- Fake it till you make it. People are often photogenic because they like having their picture taken. They are therefore relaxed and happy when the camera appears. If you cannot muster up genuine love of the camera, pretend you like the camera. Imagine the camera is someone you love, a long lost friend, an old flame, your child at age three, or whatever you need to look at the camera lovingly. Try it—it really does work.
- Keep the shine down. It is so important to keep the shine down in the ever-troublesome t-zone - the top of your nose and your forehead. Especially on a warm day but even the coolest among us may get a little sweaty when faced with the lens of a camera.
- Relax your lip(mouth) region and don't have any delirious thoughts filled with gloom. It's a natural way to appear fresh and appealing in photo graphs.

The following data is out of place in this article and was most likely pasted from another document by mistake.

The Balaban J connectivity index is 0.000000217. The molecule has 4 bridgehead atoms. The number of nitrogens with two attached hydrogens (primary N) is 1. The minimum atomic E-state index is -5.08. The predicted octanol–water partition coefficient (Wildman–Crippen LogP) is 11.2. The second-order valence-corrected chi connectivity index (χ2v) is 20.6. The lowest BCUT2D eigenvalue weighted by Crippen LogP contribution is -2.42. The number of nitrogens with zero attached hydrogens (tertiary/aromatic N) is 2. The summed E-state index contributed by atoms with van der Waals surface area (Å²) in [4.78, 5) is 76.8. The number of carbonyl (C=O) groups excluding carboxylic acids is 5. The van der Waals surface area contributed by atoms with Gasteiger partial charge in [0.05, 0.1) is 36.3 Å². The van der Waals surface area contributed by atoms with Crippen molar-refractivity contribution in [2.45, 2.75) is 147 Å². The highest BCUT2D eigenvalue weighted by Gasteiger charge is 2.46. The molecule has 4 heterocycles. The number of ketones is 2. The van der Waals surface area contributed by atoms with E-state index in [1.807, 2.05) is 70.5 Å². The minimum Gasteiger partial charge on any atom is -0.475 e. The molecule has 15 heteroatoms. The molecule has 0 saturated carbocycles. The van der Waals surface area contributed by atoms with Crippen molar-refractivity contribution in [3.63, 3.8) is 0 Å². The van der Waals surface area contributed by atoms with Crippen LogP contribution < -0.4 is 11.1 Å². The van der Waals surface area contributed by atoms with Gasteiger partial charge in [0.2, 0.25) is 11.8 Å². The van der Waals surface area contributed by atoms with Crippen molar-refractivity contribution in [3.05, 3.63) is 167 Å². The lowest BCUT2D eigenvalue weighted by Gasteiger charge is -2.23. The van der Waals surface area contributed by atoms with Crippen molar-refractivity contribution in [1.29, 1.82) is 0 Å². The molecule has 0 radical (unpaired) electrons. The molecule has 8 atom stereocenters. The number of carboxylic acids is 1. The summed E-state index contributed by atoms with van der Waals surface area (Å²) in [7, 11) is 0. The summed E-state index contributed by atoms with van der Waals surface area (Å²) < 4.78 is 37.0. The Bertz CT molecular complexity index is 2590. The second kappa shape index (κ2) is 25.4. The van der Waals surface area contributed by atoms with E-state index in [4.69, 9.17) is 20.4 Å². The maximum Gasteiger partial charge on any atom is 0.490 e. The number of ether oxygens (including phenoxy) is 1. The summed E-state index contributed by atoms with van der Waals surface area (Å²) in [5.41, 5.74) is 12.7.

- Keep your face in equilibrium Look at your face in the mirror. That's NOT actually the face which comes in your photograph. Now stare at your own reflection. After some time your face will reach the 'normal' condition. That will be your 'equilibrium' face. Now deactivate your eye region and activate your lip region. Don't clench your teeth, just make sure that your upper and lower jaw molars touch each other. Always smile if your complexion is dark or dull and your smile should be a slight one. At the same time stress the corners of your eyes and raise your eye brows a little. Practice this exercise every day before mirror for a few minutes. In one month it will become a habit whenever someone tries to take a photograph of you. But don't forget the most fundamental things for a good photograph and those are good cheer and confidence.
- If you can get hold of the photo before it hits the internet, try to Photoshop (not too much, it looks like you're a poser) or get a friend (a trusted friend) to do it for you.